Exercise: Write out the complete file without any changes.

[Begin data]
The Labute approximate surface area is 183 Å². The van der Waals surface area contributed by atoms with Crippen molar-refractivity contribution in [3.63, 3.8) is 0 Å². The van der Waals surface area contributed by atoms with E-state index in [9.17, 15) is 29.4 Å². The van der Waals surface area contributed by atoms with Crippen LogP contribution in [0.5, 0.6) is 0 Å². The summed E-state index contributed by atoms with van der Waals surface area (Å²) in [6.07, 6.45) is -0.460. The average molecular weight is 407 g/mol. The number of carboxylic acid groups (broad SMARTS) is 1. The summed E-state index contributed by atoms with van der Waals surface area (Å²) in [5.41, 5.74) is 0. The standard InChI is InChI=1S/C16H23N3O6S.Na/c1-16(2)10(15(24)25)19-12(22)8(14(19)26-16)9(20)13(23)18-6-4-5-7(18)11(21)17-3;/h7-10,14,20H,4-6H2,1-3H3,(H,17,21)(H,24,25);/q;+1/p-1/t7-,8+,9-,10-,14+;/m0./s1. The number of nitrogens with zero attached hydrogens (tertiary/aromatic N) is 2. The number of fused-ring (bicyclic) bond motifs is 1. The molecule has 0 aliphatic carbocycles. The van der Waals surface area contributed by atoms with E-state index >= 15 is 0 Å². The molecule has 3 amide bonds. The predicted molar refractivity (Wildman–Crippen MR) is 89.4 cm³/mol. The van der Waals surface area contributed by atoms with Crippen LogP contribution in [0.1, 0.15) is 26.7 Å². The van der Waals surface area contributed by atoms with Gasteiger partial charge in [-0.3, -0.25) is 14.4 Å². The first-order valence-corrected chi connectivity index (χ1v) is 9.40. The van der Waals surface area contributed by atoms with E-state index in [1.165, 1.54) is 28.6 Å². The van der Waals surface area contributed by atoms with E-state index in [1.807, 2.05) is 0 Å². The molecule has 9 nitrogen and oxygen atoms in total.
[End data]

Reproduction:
The Labute approximate surface area is 183 Å². The van der Waals surface area contributed by atoms with Crippen molar-refractivity contribution in [3.63, 3.8) is 0 Å². The van der Waals surface area contributed by atoms with E-state index in [9.17, 15) is 29.4 Å². The van der Waals surface area contributed by atoms with Crippen LogP contribution in [0.5, 0.6) is 0 Å². The summed E-state index contributed by atoms with van der Waals surface area (Å²) in [6.07, 6.45) is -0.460. The average molecular weight is 407 g/mol. The number of carboxylic acid groups (broad SMARTS) is 1. The summed E-state index contributed by atoms with van der Waals surface area (Å²) in [5.41, 5.74) is 0. The standard InChI is InChI=1S/C16H23N3O6S.Na/c1-16(2)10(15(24)25)19-12(22)8(14(19)26-16)9(20)13(23)18-6-4-5-7(18)11(21)17-3;/h7-10,14,20H,4-6H2,1-3H3,(H,17,21)(H,24,25);/q;+1/p-1/t7-,8+,9-,10-,14+;/m0./s1. The number of nitrogens with zero attached hydrogens (tertiary/aromatic N) is 2. The number of fused-ring (bicyclic) bond motifs is 1. The molecule has 0 aliphatic carbocycles. The van der Waals surface area contributed by atoms with E-state index >= 15 is 0 Å². The molecule has 3 amide bonds. The predicted molar refractivity (Wildman–Crippen MR) is 89.4 cm³/mol. The van der Waals surface area contributed by atoms with Crippen LogP contribution in [0.1, 0.15) is 26.7 Å². The van der Waals surface area contributed by atoms with Gasteiger partial charge in [-0.3, -0.25) is 14.4 Å². The first-order valence-corrected chi connectivity index (χ1v) is 9.40. The van der Waals surface area contributed by atoms with E-state index in [1.165, 1.54) is 28.6 Å². The van der Waals surface area contributed by atoms with E-state index in [1.807, 2.05) is 0 Å². The molecule has 9 nitrogen and oxygen atoms in total.